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Mulvaney's In, Bankers Win, and Trump Shafts Americans Again

By       Message Richard Eskow       (Page 1 of 3 pages)     Permalink

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opednews.com Headlined to H2 11/29/17

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From Our Future

From flickr.com: Mick Mulvaney {MID-201221}
Mick Mulvaney
(Image by Gage Skidmore)
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A Trump-appointed judge has issued his ruling. Mick Mulvaney -- the Tea Party Congressman turned Trump apparatchik -- will run the Consumer Financial Protection Bureau. The political extremist who once said the CFPB was "extremely frightening," who called it "a joke" in a sick, sad kind of way" and said he would "like to get rid of it," is now its Acting Director.

Mulvaney didn't wait for the judge's ruling before taking the helm. He showed up at the office bearing doughnuts for the staff.

Were the condemned being served their last meal?

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A quick review of the CFPB website on Monday showed that he had already placed himself at the top of the org chart.

On his first day on the job, Mulvaney froze all hiring and rule-making, bringing the bureau's critical work to an effective standstill. The banks had won the first round. And Trump proved once again that, when it comes to fighting for working Americans, he's just another fast-talking huckster.

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The Bad Banker's Friend

Donald Trump was hostile to the CFPB from the start, and he said this as he shoehorned Mulvaney into the director's chair (in a tweet, naturally):

"The Consumer Financial Protection Bureau, or CFPB, has been a total disaster as run by the previous Administrations pick. Financial Institutions have been devastated and unable to properly serve the public. We will bring it back to life!"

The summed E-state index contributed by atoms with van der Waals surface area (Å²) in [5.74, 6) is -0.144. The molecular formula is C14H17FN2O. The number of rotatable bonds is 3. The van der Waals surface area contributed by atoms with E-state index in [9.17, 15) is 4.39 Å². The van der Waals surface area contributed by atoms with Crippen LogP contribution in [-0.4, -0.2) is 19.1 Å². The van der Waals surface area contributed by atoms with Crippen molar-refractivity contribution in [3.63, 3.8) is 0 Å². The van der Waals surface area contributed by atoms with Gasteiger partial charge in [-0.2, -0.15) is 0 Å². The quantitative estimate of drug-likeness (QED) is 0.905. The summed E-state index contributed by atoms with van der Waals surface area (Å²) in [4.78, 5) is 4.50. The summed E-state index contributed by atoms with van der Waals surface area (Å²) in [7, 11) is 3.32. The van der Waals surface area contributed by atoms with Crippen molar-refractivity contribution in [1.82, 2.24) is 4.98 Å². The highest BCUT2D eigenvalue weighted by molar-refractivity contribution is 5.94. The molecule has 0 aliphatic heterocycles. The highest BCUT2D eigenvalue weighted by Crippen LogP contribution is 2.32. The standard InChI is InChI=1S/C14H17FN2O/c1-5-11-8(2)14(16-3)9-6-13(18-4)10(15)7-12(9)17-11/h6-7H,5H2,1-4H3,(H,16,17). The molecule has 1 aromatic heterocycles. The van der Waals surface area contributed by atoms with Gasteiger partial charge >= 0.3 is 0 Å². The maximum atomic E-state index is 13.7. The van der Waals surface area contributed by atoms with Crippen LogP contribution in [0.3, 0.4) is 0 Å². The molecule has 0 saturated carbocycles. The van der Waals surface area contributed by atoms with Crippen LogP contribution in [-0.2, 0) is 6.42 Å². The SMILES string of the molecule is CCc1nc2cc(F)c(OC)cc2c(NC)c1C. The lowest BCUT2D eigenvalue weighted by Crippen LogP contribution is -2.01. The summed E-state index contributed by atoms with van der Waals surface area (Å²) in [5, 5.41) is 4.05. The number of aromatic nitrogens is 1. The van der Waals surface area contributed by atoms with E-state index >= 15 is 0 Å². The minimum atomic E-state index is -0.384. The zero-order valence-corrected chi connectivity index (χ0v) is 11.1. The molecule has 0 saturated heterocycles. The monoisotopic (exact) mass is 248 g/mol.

Devastated? Wrong as usual, Mr. President. The CFPB began operations on July 21, 2011. Over the last five years, Bank of America stock has risen more than 180 percent. JPMorgan Chase's stock has risen more than 145 percent. Citigroup's has gone up more than 109 percent. Wells Fargo's is up more than 67 percent. None of these too-big-to-fail banks has suffered financially, despite committing the largest corporate crime wave in human history.

And now, Trump and Mulvaney plan to lift another burden from their shoulders. It's good to be kings ... of fraud. But then, Trump's been fighting for bad bankers from the beginning of his presidency -- that is, when he isn't appointing them to senior positions in his administration.

Meet the Director

Who is Mick Mulvaney? He's Wall Street's flunky, a tool of the serial fraudsters who nearly brought down the global economy. Mulvaney took the lead in blocking an ethics investigation into the use of ex-lobbyists by the Trump administration, a move one Bush Administration ethics official called "unprecedented and extremely troubling."

Throughout the Obama years, Mulvaney insisted he was a hardliner on government deficits. He embraced his role as leader of the "shutdown caucus" that was willing to bring government to a halt rather than increase the nation's debt. He nearly derailed relief efforts for Hurricane Sandy victims with an amendment that would have blocked any expenditures that weren't offset by spending cuts elsewhere.

Then, as Donald Trump's Budget Director, Mulvaney embraced a package of tax cuts for the rich and for corporations that increases the deficit by $1.5 trillion, justifying it with f ringe economic ideas incubated in the far right.

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That's a pretty convenient conversion. But no such conversion awaits Mulvaney at the CFPB. He hated it then and, as recent comments have demonstrated, he hates it now.

Wrong From the Start

When the CFPB was created, Congressional Republicans immediately went on the attack. Sen. Richard Shelby attacked the bureau with a counter-proposal that would have forced regulators to "determine the economic impacts of proposed rule-makings, including their effects on growth and net job creation."

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Host of 'The Breakdown,' Writer, and Senior Fellow, Campaign for America's Future

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